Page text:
If the plan is approved by the council, essential steps within the first six months include installing static signage, updating user group allocations to formalize employee parking options and supporting additional parking for mobility-impaired community members, improving communications through a city parking webpage; establishing a rate schedule; and implementing data collection protocols to aid in decision-making and rate changes, documents state.
Down the road, essential steps within 18 months consist of charging for parking in high-demand facilities; refining parking violation schedule by employing first-time warnings for low-level violations, with graduated fines for repeat violators and premiums of high-level offenders; establishing a shared parking program with private parking facilities; establishing a simple permit system for employees and other long-term parkers, with an initial price range of $25-$35 per permit; and begin tracking parking-specific operating costs and revenues so that cost recovery can be calculated and evaluated.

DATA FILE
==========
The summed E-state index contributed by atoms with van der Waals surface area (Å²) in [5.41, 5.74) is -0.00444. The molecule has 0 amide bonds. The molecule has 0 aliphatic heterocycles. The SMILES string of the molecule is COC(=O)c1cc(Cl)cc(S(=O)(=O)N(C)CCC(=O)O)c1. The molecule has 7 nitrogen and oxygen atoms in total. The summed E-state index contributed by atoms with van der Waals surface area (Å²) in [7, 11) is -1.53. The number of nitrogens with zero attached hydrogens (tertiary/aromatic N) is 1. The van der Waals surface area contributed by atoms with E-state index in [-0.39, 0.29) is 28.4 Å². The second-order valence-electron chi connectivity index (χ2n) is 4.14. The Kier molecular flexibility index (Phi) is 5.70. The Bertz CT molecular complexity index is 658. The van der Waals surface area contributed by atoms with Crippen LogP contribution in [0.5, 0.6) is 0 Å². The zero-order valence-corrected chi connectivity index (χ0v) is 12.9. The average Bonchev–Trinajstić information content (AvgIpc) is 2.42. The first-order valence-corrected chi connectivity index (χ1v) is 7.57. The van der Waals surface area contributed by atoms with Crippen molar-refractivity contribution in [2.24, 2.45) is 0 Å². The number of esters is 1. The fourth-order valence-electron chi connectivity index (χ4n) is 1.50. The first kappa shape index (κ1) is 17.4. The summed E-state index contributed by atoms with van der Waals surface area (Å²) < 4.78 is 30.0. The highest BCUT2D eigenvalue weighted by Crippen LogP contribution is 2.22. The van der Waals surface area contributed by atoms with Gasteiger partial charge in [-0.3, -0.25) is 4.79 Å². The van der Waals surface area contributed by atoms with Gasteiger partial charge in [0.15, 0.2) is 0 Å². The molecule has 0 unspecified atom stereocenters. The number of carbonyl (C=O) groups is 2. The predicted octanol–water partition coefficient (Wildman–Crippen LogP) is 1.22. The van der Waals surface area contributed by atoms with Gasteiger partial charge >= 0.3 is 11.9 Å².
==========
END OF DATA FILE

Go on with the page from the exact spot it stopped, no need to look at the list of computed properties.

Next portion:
Important mid-term priorities would be to consider establishing downtown parking as a special revenue or enterprise fund with a set cost recovery target and an investment plan for revenues above cost, like funding new parking inventory or supporting other travel choices; and creating a formal framework and strategy for remote parking for events, particularly as events continue to scale, per documents.